Usually, I try to keep from reading into a player’s body language. It’s awful tempting, and a lot of people give in. Sometimes there can be meaning in there. But Cliff Lee‘s the guy that keeps me honest. Lee pitched in the 2009 World Series, and there’s a famous image out there of him very calmly fielding a comebacker. People looked at that and concluded that Lee couldn’t be shaken by anything, that he was the ultimate clutch performer. The next spring, Lee was asked about that play in a team meeting, and he admitted that at the time he wanted to “s*** his pants.” Bodies lie. People lie! People aren’t good at reading strangers on television.

But, watching Molina, something stood out to me, and I can’t not include it here.

RodneyMolina2_2.gif.opt

I don’t know exactly what happened. Research didn’t turn anything up. But, after catching the fastball, Molina hesitated with his throw back to the mound. It’s not because Rodney wasn’t looking — Rodney was looking, even if his crooked hat bill is deceptive. Lind didn’t do anything. The interpretation here is that Molina was caught off guard by the pitch being called a ball instead of a strike. That he was sufficiently surprised to kind of double-pump. Again, that might not be it at all. Such behavior would probably get on an umpire’s nerves, and Molina’s not that sort. But I don’t have any other explanation. Unless the ball didn’t feel right in Molina’s hand, at first. So.

(3)
The Lind plate appearance proceeded to a 3-and-0 count. Then Rodney came with another fastball, for a strike. This was that strike:

RodneyMolina3.gif.opt

This one, Molina stuck. This one was well out of the zone, and Lind thought he had a walk. Rays color guy Brian Anderson chimed in:

Yeah, and this, I mean, this was not anywhere near. I mean, my goodness. Get a clue.

It’s remarkable in that this was the Rays broadcast speaking up. It’s remarkable in that I am remarking on it. And it’s remarkable in that Jose Molina’s specialty is getting called strikes off the plate away against left-handed hitters. He does that better than anyone else. Somehow, Anderson isn’t used to that, and he went so far as to express…disgust? in Bucknor’s umpiring. Certainly disappointment. I don’t blame Anderson for anything. This pitch was outside. But of all the broadcasts you’d expect to be surprised by an outside strike, Tampa Bay’s would be at the bottom of the list. This is kind of their “thing.” It’s one of their things, anyway.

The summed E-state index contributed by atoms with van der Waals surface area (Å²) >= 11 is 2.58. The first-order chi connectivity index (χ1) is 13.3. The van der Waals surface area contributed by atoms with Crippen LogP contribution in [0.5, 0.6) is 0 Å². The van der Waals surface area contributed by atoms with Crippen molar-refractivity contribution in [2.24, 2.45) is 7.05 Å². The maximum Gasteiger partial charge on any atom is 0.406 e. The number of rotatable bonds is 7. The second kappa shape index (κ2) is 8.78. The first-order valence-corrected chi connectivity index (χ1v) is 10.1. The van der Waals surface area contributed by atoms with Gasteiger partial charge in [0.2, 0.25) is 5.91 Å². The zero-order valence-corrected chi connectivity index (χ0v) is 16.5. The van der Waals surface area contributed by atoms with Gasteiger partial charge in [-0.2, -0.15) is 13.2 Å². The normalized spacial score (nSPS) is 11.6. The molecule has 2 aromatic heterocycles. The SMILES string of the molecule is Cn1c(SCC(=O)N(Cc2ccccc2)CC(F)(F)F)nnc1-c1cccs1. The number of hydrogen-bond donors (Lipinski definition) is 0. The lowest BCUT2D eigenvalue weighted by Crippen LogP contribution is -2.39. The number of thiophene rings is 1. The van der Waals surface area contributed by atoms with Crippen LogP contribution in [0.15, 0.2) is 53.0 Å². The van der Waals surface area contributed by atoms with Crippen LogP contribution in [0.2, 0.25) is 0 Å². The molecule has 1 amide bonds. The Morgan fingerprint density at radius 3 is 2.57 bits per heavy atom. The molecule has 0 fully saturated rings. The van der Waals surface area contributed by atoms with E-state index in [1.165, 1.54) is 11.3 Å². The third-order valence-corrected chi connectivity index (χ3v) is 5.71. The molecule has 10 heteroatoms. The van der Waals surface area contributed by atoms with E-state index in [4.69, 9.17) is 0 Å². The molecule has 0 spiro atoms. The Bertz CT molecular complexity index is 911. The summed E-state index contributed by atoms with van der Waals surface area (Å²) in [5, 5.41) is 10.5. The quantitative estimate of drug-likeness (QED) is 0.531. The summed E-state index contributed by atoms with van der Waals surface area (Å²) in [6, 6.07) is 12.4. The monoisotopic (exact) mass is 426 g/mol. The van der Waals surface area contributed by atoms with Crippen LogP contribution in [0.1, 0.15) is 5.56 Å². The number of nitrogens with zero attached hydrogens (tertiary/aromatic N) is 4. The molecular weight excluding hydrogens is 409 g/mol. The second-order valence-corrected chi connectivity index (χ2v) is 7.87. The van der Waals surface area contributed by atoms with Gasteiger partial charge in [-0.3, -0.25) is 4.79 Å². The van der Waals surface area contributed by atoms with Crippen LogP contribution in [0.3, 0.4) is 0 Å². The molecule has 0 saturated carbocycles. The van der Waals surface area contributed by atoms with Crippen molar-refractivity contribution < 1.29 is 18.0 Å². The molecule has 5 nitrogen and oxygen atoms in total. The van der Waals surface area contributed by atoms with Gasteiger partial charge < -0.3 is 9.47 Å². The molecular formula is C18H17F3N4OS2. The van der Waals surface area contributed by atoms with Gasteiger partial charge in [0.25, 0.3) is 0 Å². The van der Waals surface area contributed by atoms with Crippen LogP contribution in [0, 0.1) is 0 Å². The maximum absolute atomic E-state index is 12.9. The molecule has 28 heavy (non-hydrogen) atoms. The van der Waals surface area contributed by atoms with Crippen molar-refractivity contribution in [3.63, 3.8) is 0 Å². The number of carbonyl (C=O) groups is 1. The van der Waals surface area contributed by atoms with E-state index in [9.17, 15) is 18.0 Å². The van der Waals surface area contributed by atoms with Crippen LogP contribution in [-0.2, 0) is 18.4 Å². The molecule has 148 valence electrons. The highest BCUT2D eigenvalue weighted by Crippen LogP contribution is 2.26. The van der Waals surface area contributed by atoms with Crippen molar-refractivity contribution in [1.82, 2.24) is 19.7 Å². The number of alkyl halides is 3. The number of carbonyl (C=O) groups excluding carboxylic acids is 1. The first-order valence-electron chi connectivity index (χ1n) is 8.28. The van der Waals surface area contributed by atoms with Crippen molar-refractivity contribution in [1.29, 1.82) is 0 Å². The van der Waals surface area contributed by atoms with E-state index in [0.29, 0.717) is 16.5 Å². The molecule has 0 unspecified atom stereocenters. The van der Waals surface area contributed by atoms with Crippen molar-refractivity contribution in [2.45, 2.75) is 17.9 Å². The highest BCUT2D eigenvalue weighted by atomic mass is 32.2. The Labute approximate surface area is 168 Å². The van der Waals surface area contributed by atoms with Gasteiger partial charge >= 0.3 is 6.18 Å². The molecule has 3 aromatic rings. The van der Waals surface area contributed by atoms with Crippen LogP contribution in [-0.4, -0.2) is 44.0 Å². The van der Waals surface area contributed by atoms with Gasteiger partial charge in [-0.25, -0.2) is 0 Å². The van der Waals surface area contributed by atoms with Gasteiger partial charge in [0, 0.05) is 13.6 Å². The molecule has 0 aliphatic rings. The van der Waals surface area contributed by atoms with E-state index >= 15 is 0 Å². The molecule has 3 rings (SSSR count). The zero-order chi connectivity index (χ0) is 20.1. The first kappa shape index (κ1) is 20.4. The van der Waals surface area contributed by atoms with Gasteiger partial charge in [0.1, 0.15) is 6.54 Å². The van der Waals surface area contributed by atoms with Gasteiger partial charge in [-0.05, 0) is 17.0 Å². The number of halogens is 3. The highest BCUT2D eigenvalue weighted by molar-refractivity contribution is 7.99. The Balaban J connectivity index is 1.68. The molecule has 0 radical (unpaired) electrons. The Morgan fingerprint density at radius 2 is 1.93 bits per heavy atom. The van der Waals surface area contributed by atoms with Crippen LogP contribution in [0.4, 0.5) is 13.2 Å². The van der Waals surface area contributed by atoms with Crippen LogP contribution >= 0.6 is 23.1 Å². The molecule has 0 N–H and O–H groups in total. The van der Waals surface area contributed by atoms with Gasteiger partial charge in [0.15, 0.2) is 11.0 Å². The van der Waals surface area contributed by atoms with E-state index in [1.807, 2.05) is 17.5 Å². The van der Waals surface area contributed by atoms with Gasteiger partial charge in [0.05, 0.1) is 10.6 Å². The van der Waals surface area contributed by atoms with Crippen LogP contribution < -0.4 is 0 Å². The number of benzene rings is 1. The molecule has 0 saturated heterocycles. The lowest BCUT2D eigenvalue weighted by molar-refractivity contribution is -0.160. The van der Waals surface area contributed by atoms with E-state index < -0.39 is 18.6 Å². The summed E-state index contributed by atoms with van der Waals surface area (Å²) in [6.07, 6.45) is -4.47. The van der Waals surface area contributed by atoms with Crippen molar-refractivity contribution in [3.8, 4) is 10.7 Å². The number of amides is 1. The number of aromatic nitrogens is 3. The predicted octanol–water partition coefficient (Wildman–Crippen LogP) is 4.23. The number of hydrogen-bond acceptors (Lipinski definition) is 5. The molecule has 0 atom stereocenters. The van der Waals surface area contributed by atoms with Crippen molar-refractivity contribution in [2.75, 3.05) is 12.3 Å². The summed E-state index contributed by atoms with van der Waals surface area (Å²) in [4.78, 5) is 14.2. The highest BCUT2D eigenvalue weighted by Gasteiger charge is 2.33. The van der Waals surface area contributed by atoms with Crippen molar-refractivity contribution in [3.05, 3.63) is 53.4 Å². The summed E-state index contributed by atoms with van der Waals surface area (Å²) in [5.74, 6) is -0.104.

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Jeff made Lookout Landing a thing, but he does not still write there about the Mariners. He does write here, sometimes about the Mariners, but usually not.


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derp
Guest
derp
3 years 4 months ago

Molina did nothing wrong, CB Bucknor is just a terrible umpire.

Marc
Guest
Marc
3 years 4 months ago

“Consider that this pitch more or less hit the spot, consider it was barely off the plate according to PITCHf/x, and consider that there was a left-handed batter. By the rule book, this was probably a ball.” This may need to be restated.

derp
Guest
derp
3 years 4 months ago

And then Bucknor calls an even worse pitch a strike later in the at bat.

Dude’s just horrible.

diegosanchez
Guest
diegosanchez
3 years 4 months ago

Looking through the pitch f/x data, I counted 9-11 pitches out of the strike zone horizontally that Bucknor called strikes last night. There are also 3 or 4 pitches in the zone that he called balls. So about 4-5% of the total pitches in last night’s game he called incorrectly. I wonder what the average is…

And on another note, the Staats and Anderson also noted during the game that the called strike zone was large early on, then he started squeezing it around the 7th inning, and then after that no one knew what was going to be a strike or ball. So yeah, he’s a shitty umpire. (Not to mention this safe call he made at 2nd base in the first game of the series http://bit.ly/13CbFDW)

TheMooseOfDeath
Guest
TheMooseOfDeath
3 years 4 months ago

Maybe Bucknor reads fangraphs and is tired of Molina’s smoke and mirrors

Buckj64
Member
Buckj64
3 years 4 months ago

Danny Wilson was pretty good at stealing a strike or two, Receiving is an art… Not to make this all Mariner centric but the real question is who would win a foot race Molina or Montero